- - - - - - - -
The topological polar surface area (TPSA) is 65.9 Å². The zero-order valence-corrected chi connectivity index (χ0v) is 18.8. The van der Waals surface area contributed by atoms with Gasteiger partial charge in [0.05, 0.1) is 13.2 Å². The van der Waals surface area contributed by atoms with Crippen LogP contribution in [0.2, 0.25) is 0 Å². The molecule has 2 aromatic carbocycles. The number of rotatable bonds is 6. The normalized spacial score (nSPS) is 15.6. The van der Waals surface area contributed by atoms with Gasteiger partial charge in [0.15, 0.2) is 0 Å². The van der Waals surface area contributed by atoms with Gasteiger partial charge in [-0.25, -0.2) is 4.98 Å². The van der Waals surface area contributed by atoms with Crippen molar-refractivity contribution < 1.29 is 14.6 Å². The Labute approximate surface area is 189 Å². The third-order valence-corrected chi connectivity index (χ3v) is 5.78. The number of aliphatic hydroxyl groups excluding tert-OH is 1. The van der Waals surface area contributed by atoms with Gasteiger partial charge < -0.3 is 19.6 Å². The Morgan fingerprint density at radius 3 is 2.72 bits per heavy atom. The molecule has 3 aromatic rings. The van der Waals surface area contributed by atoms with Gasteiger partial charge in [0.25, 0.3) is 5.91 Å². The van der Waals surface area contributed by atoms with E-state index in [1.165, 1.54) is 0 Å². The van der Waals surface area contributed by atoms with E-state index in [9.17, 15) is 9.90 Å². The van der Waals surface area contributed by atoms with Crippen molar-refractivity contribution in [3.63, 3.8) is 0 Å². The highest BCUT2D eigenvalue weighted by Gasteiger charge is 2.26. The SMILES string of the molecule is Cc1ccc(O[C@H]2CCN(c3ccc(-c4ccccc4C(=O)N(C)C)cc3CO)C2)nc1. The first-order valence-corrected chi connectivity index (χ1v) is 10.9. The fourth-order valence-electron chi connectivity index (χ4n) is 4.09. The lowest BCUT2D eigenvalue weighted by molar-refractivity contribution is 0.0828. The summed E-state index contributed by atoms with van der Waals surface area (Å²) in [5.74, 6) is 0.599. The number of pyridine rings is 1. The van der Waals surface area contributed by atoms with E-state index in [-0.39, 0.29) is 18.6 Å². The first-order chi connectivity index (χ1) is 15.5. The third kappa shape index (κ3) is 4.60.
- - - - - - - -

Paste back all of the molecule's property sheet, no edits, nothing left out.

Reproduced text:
The topological polar surface area (TPSA) is 65.9 Å². The zero-order valence-corrected chi connectivity index (χ0v) is 18.8. The van der Waals surface area contributed by atoms with Gasteiger partial charge in [0.05, 0.1) is 13.2 Å². The van der Waals surface area contributed by atoms with Crippen LogP contribution in [0.2, 0.25) is 0 Å². The molecule has 2 aromatic carbocycles. The number of rotatable bonds is 6. The normalized spacial score (nSPS) is 15.6. The van der Waals surface area contributed by atoms with Gasteiger partial charge in [0.15, 0.2) is 0 Å². The van der Waals surface area contributed by atoms with Gasteiger partial charge in [-0.25, -0.2) is 4.98 Å². The van der Waals surface area contributed by atoms with Crippen molar-refractivity contribution < 1.29 is 14.6 Å². The Labute approximate surface area is 189 Å². The third-order valence-corrected chi connectivity index (χ3v) is 5.78. The number of aliphatic hydroxyl groups excluding tert-OH is 1. The van der Waals surface area contributed by atoms with Gasteiger partial charge < -0.3 is 19.6 Å². The Morgan fingerprint density at radius 3 is 2.72 bits per heavy atom. The molecule has 3 aromatic rings. The van der Waals surface area contributed by atoms with Gasteiger partial charge in [0.25, 0.3) is 5.91 Å². The van der Waals surface area contributed by atoms with E-state index in [1.165, 1.54) is 0 Å². The van der Waals surface area contributed by atoms with E-state index in [9.17, 15) is 9.90 Å². The van der Waals surface area contributed by atoms with Crippen molar-refractivity contribution in [3.63, 3.8) is 0 Å². The highest BCUT2D eigenvalue weighted by Gasteiger charge is 2.26. The SMILES string of the molecule is Cc1ccc(O[C@H]2CCN(c3ccc(-c4ccccc4C(=O)N(C)C)cc3CO)C2)nc1. The first-order valence-corrected chi connectivity index (χ1v) is 10.9. The fourth-order valence-electron chi connectivity index (χ4n) is 4.09. The lowest BCUT2D eigenvalue weighted by molar-refractivity contribution is 0.0828. The summed E-state index contributed by atoms with van der Waals surface area (Å²) in [5.74, 6) is 0.599. The number of pyridine rings is 1. The van der Waals surface area contributed by atoms with E-state index in [-0.39, 0.29) is 18.6 Å². The first-order chi connectivity index (χ1) is 15.5. The third kappa shape index (κ3) is 4.60.